Yesterday, I sat watching the Inauguration while I put the finishing stitches into my memorial to Ruth Bader Ginsburg. In fact, I was tying the final knot as President Biden walked away from the podium after his speech. Seems fitting.
At 65″ long, this quilt is slightly taller than Justice Ginsburg was herself, but the words that I wanted to include of hers could not be contained in a shorter quilt. Quilted in black thread behind the signature collar are the following words from Justice Ginsburg’s oral argument before the U.S. Supreme Court in Sharron A. Frontiero and Joseph Frontiero, Appellants v. Elliot L. Richardson, Secretary of Defense, et al., argued January 17, 1973. She said:
There can be no doubt that our Nation has had a long and unfortunate history of sex discrimination. Traditionally, such discrimination was rationalized by an attitude of ‘romantic paternalism’ which, in practical effect, put women, not on a pedestal, but in a cage . . .
. . . As a result of notions such as these, our statute books gradually became laden with gross, stereotyped distinctions between the sexes and, indeed, throughout much of the 19th century the position of women in our society was, in many respects, comparable to that of blacks under the pre-Civil War slave codes. Neither slaves nor women could hold office, serve on juries, or bring suit in their own names, and married women traditionally were denied the legal capacity to hold or convey property or to serve as legal guardians of their own children . . . And although blacks were guaranteed the right to vote in 1870, women were denied even that right – which is itself ‘preservative of other basic civil and political rights’ – until adoption of the Nineteenth Amendment half a century later.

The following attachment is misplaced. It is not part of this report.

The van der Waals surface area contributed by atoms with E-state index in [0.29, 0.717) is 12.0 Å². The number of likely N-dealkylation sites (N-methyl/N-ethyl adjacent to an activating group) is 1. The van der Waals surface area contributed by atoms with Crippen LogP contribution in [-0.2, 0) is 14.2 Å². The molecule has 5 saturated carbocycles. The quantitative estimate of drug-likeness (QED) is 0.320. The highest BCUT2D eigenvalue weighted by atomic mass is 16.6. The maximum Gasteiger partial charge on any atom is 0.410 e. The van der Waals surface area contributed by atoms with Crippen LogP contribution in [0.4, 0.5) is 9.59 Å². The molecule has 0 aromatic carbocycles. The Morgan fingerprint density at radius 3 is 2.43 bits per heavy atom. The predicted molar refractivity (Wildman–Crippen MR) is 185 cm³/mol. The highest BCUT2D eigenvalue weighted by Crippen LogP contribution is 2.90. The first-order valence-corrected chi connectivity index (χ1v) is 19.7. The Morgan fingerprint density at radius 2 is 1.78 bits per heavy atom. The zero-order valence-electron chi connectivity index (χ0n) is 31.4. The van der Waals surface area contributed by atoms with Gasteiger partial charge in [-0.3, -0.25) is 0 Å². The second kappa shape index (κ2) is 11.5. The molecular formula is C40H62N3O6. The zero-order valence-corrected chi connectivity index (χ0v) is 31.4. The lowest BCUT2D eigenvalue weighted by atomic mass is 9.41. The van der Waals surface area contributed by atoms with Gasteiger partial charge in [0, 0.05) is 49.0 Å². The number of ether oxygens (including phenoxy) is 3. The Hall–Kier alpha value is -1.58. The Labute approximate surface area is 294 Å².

It is true, of course, that the position of women in America has improved markedly in recent decades. Nevertheless, it can hardly be doubted that, in part because of the high visibility of the sex characteristic, women still face pervasive, although at times, more subtle, discrimination in our educational institutions, in the job market and, perhaps most conspicuously, in the political arena. . .
. . . With these considerations in mind, we can only conclude that classifications based upon sex, like classifications based upon race, alienage, or national origin, are inherently suspect, and must therefore be subjected to strict judicial scrutiny. Applying the analysis mandated by that stricter standard of review, it is clear that the statutory scheme now before us is constitutionally invalid.
May you rest in peace, Justice Ginsburg. I am deeply grateful for all that you did to advance the rights of women, but I wish you were still with us making good trouble.